First reading of redistricting policy sparks backlash

Community advocates for a more equitable approach

After more than a year of work, Assistant Superintendent LaCoyya Weathington presented to the school board an update to recommendations for middle-school redistricting that would move A. Russell Knight (ARK) Elementary School students from Carusi Middle to Rosa Middle School. The policy was approved on first reading, but will have its second reading and vote for approval at the Jan. 24 meeting.

The move is meant to prevent overcrowding at Carusi in the 2025-’26 school year, which could happen based on current numbers from last month. The revised recommendation was discussed again at the Jan. 3 policy committee meeting and the Jan. 10 board of education session.

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Board member Adam Greenbaum pointed out that having Knight students at Rosa would actually push the latter closer to capacity (96 percent) than Carusi (93 percent) would be without the revision. Weathington explained that the numbers don’t reflect items like how many kids would be served lunch or what the physical building spaces looked like.

“There are also special classes in that building (Carusi) that we would like to leave in that building,” Weathington noted. “That’s another big significant issue in that building.”

Although having Knight students attend Rosa would bring the latter closer to capacity, Superintendent Dr. Joseph Meloche noted during committee meetings that Rosa is already serving a similar number of kids now, whereas Carusi would pick up an additional 22 students.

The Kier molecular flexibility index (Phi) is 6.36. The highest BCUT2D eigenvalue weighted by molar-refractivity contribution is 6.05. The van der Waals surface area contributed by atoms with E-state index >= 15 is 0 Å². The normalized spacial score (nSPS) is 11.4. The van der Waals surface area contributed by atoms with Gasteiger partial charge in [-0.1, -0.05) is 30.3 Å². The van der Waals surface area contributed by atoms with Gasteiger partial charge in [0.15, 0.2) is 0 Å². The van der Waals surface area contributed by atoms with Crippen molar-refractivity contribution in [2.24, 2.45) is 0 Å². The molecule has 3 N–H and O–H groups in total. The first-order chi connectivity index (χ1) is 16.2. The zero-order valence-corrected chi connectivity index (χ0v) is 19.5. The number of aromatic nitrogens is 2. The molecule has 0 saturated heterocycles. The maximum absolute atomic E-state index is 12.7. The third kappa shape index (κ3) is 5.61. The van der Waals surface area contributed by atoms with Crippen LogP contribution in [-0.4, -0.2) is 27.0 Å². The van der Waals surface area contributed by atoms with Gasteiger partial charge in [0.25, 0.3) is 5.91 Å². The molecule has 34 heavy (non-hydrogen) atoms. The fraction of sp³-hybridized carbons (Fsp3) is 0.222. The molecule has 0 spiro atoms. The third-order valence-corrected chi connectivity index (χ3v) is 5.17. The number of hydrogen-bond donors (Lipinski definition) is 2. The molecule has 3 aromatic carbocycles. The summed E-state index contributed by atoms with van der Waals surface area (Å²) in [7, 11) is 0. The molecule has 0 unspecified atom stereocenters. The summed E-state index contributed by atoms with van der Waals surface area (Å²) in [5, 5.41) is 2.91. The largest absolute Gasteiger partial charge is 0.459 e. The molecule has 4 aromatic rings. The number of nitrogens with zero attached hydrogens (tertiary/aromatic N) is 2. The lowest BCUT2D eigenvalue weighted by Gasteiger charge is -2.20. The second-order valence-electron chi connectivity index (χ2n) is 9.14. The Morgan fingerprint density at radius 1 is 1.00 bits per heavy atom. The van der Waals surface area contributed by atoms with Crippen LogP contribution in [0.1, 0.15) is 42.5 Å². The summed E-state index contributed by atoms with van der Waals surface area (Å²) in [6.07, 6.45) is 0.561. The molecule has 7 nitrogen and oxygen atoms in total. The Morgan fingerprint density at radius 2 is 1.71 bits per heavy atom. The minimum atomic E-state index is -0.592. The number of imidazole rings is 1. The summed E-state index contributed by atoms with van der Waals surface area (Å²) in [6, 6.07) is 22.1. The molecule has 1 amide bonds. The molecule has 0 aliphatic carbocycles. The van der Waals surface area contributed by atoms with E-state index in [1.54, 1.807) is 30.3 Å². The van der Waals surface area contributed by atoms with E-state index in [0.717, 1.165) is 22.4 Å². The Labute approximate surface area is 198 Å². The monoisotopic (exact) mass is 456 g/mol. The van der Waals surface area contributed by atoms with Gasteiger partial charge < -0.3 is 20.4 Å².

“If we’re going to make a change, it makes sense to make it in preparation for the fall so that we have sufficient room at Rosa to accommodate the students who will be attending,” Weathington said. 

She acknowledged that the move would also make special ed programs more comparable at each middle school. ARK is physically closer to Rosa than Carusi, but due to not having sidewalks near the school, all students would need to be bussed. The reason for revising the recommendation now is to have a decision in time for bus route bids that will take place in February. 

But parents felt differently about the recommendation and requested more time to reevaluate elementary-school redistricting and come up with a solution better than moving Knight students to Rosa in the next few years, since overcrowding is expected in 2025-’26. 

Weathington shared demographics of both the current and proposed recommendations for the three middle schools for each year leading up to 2025-’26 and how they looked both from a racial and economic standpoint. 

Currently, 27.95 percent of Carusi’s population is economically disadvantaged compared with 12.27 percent at Rosa and 16.21 percent at Beck. Projections for moving Knight students to  Carusi are estimated to be 25.17 percent in 2023-’24 and 14.91 percent at Rosa for the disadvantaged students.In the 2024-’25 school year, Carusi would have 23.39 percent economically disadvantaged students compared to 15.85 percent at Rosa, and 21.14 percent at Carusi for 2025-’26 and 16.77 percent at Rosa for economically disadvantaged students.